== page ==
by Claire Scott
I wanted to play the Virgin Mary
of course I did, after all I was only eight
too early to question the whole Christian thing
wise men walking for months with stinky camels
following the cold blink of a star rather than a GPS
ox and ass farting and fuming beside a manger
with a shrieking kid whose father is playing
Super Mario while his mother prays.
I practiced my lines religiously:
Behold I am a servant to the Lord.
Let it be to me according to your word.
How will this be, since I am a virgin.
But Beth-Ann was chosen because of her blond hair,
dimpled chin and obscenely rich parents
who paid to repaint all the stained glass saints.
I was a shepherd in the back row
wrapped in wool scarves and scratchy robes,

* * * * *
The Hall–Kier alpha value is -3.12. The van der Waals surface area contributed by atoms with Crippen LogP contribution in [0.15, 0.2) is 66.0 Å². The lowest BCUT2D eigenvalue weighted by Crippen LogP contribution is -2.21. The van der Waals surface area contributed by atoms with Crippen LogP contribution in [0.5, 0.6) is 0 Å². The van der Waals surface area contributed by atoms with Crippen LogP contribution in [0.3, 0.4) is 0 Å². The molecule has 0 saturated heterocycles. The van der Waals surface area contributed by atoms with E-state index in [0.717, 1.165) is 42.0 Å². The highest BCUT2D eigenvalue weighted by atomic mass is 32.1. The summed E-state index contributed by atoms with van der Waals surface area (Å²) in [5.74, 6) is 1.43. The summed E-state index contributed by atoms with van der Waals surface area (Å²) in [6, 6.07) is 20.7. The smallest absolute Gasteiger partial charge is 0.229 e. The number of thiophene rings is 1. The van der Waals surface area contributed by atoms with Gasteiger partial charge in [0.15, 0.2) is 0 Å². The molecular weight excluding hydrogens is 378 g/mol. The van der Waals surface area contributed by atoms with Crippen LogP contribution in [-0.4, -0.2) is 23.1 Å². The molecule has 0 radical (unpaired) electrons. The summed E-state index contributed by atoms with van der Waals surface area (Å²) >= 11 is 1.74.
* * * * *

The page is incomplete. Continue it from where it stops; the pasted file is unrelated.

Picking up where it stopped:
eclipsed by the wise men, Peter, Benjamin and Seth,
who flunked third grade.
I could barely see Beth-Ann clutching
the plastic baby with blue eyes,
looking cocky in her stupid costume.
No sheep in sight to witness bitter tears.
Claire Scott is an award winning poet who has received multiple Pushcart Prize nominations. Her work has been accepted by the Atlanta Review, Bellevue Literary Review, New Ohio Review, Enizagam and Healing Muse among others. Claire is the author of Waiting to be Called and Until I Couldn’t. She is the co-author of Unfolding in Light: A Sisters’ Journey in Photography and Poetry.